• DeMartino, R., & Barbato, R. (2002). Motivational Factors of Female and Male Entrepreneurs. Journal of Business Venturing 18 (2003) 815  832.
  • DeMartino, R., & Barbato, R. (2000). MBA Entrepreneurs: A call for Research. SBIDA Regional Conference.

Presentations

  • DeMartino, R., Atkins, S., Barbato, R., & Perotti, V. (2011). Entrepreneurship and the Disabled: An Exploratory Study on the Deaf and Hard of Hearing Community. Babson College Entrepreneurship Research Conference, Babson College and Whitman College of Business.
  • DeMartino, R., Angelis, J., Miller, J., & Murthy, R. (2011). The Effect of Resources, Entrepreneurship, and Strategic Intent on Small Business Growth Processes. POMS Annual Meeting.
  • DeMartino, R. (2010). Overcoming Barriers to Commercializing Radical Innovation. An Evening About Innovation, ASQ, SRE, INCOSE, and PDMA.
  • DeMartino, R. (2009). Solidifying a Business Concept & Opportunity Assessment. SCORE Annual Meeting 2009, SCORE Rochester Chapter.
  • DeMartino, R. (2008). Solidifying a Business Concept & Opportunity Assessment. SCORE, SCORE Rochester Chapter.
  • DeMartino, R. (2008). Deaf and Hard of Hearing Entrepreneurship. NTID Foundation Board Meeting.
  • DeMartino, R. (2008). Organizing for Radical Innovation. ASQ/IIE, Annual Rochester Chapter, American Society for Quality and Institute of Industrial Engineers.
  • DeMartino, R. (2008). Economic Development and RIT. 12th Annual Business Conference: Economic Development is Everyone's Business, Rochester Women's Network (RWN).
  • DeMartino, R. (2008). Enetrepreneurship in the Digital Domain. Getting to the Point: Ideas, Process, and Products, NCIIA Annual Conference.
  • DeMartino, R., Jacques, P., & Palrecha, R. (2008). Running head: Revisiting Mcclelland: Distinguishing Motives. Academy of Management, Annual Meeting.
  • DeMartino, R., & Perotti, V. (2007). Developing an Experiential Entrepreneurship Program in Digital Industries and New Media. NCIIA 11th Annual Meeting/Conference, March 22024 2007, National Association of Inventors & Innovators Alliance.
  • DeMartino, R. (2007). The Entrepreneurial Spirit and Its Impact on upstate NY. Business Development Solutions, Entrepreneurial Spirit Week, Business Develeopment Solutions, Inc..
  • DeMartino, R., & , e. (2007). Organizing and Managing Radical Innovation. Vodafone Expert Symposium, Brandenburg Technical University.
  • DeMartino, R., Barbato, R., & Jacques, P. (2006). The Entrepreneurial Motivations of Non-employer Entrepreneurs. Academy of Management Annual Conference.
  • DeMartino, R. (2004). Internal Corporate Venturing as a Vehicle to Commercialize Radical Innovation: Exploring Effective Managerial Approaches. Academy of Management Annual Meeting.

Research Grant


  • 2015: DeMartino, R., & Phelps, A., Pilot Interactive Game/Media Student Co-op Stipend Program (Entre-gymnasiam). $0.00 awarded  1.      Grant/Gift:  Pilot Interactive Co-op Stipend Program ($75,000).  New Grant/Gift.  This pilot program is designed to create a cohort of student teams seeking to develop and commercialize interactive games and media.  The program involves the Simone Center and MAGIC, and provides stipends to students developing interactive media and games.  These resources will be employed in similar ways as with the NSF I-Corps funding, and several generous gifts from Alumni donors.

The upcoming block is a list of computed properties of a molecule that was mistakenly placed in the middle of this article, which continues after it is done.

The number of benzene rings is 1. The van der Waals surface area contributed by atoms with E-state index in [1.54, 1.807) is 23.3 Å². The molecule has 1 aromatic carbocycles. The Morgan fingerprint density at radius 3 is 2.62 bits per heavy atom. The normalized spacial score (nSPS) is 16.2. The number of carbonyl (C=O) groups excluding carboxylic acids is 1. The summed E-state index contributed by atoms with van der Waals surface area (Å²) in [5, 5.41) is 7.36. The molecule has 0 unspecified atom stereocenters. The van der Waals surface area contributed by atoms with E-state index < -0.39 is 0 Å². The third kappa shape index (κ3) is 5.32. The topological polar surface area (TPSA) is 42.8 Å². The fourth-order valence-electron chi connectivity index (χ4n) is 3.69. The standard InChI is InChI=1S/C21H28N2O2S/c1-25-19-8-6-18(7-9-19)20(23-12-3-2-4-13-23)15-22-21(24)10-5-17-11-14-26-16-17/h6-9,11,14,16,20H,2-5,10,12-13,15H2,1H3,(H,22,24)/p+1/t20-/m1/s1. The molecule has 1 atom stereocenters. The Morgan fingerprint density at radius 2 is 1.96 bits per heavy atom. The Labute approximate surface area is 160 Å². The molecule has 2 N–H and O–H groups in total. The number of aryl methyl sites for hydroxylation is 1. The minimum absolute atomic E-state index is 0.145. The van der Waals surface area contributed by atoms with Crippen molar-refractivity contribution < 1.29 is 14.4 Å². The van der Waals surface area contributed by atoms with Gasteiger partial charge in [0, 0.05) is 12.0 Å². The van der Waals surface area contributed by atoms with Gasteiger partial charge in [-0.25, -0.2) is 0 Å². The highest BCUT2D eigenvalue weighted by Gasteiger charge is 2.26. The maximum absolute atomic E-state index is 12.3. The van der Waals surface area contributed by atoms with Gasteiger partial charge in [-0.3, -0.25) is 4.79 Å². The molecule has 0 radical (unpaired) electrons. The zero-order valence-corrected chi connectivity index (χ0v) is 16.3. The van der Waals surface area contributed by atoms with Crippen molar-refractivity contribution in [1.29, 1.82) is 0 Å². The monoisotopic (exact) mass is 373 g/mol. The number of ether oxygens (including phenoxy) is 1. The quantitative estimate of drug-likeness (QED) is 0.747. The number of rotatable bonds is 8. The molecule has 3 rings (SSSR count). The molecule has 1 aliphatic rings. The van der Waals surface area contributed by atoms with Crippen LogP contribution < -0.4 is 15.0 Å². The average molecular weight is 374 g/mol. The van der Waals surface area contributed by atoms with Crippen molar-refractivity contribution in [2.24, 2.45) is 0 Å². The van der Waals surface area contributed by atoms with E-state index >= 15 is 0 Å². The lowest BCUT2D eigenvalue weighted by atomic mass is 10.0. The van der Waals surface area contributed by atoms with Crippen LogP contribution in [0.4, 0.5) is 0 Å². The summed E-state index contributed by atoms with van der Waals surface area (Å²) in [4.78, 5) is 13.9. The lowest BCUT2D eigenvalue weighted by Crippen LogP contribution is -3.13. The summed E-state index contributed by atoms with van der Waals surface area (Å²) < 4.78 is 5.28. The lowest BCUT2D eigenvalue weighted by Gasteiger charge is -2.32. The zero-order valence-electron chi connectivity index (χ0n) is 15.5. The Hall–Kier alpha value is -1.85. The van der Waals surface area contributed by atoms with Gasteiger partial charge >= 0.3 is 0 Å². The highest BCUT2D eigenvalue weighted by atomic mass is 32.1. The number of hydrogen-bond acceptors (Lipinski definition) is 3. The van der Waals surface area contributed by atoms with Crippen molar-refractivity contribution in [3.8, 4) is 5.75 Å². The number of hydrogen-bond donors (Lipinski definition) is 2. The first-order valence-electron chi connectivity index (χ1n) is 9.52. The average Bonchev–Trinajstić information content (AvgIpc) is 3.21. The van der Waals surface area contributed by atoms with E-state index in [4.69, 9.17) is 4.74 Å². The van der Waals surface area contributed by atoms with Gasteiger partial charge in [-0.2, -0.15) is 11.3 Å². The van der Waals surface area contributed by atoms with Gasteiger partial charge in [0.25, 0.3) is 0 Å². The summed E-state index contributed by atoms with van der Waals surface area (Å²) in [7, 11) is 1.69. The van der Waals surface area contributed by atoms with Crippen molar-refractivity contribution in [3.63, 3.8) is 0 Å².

• 2014: DeMartino, R., Design and Prototyping A Consumer Product. $23,000.00 awarded  1.      Slumber Science Research Grant ($20,000). This grant is funding a unique pilot project in partnership with CIAS’s Industrial Design Department and CAST.  The program is funded by Silicon Valley Startup, Slumber Sciences, LLC.  This sponsored research grant is designed to provide research opportunities to Industrial Designers and Engineers to create a new consumer electronics product.   

  • 2014: DeMartino, R., Technology Commercialization Clinic/Sub-Contract. $0.00 awarded  1.      The New York State Department of Economic Development, Division of Science, Technology and Innovation: Technology Commercialization Clinic ($70,000).  This grant provides partial funding for the SBC’s Technology Commercialization Clinic (TCC) (now integrated into the SCB Consulting Program). The TCC is referenced in both the Service and Learning environment categories of this application.  Grant funding goes directly to the SCB to subsidize the  paid professional position.  Marked benefits are derived from this program regarding student experiential learning environments, benefits to local companies, and local economic development. See the attached student and client testimonials. Various startup and existing companies have been assisted.  Students have been provided with excellent learning experiences.  Two additional examples:  Prior to their launch to local companies—Sweetwater Energy and Cerion Energy—were involved in earlier versions of the TCC. Both companies have raised millions of dollars since their launch.  Sweetwater has millions of dollars in contracts.  SCB student teams were involved in their earlier market research, funding strategies, and business plan development.  One member of the Sweetwater student team later became employed by the company and gained equity.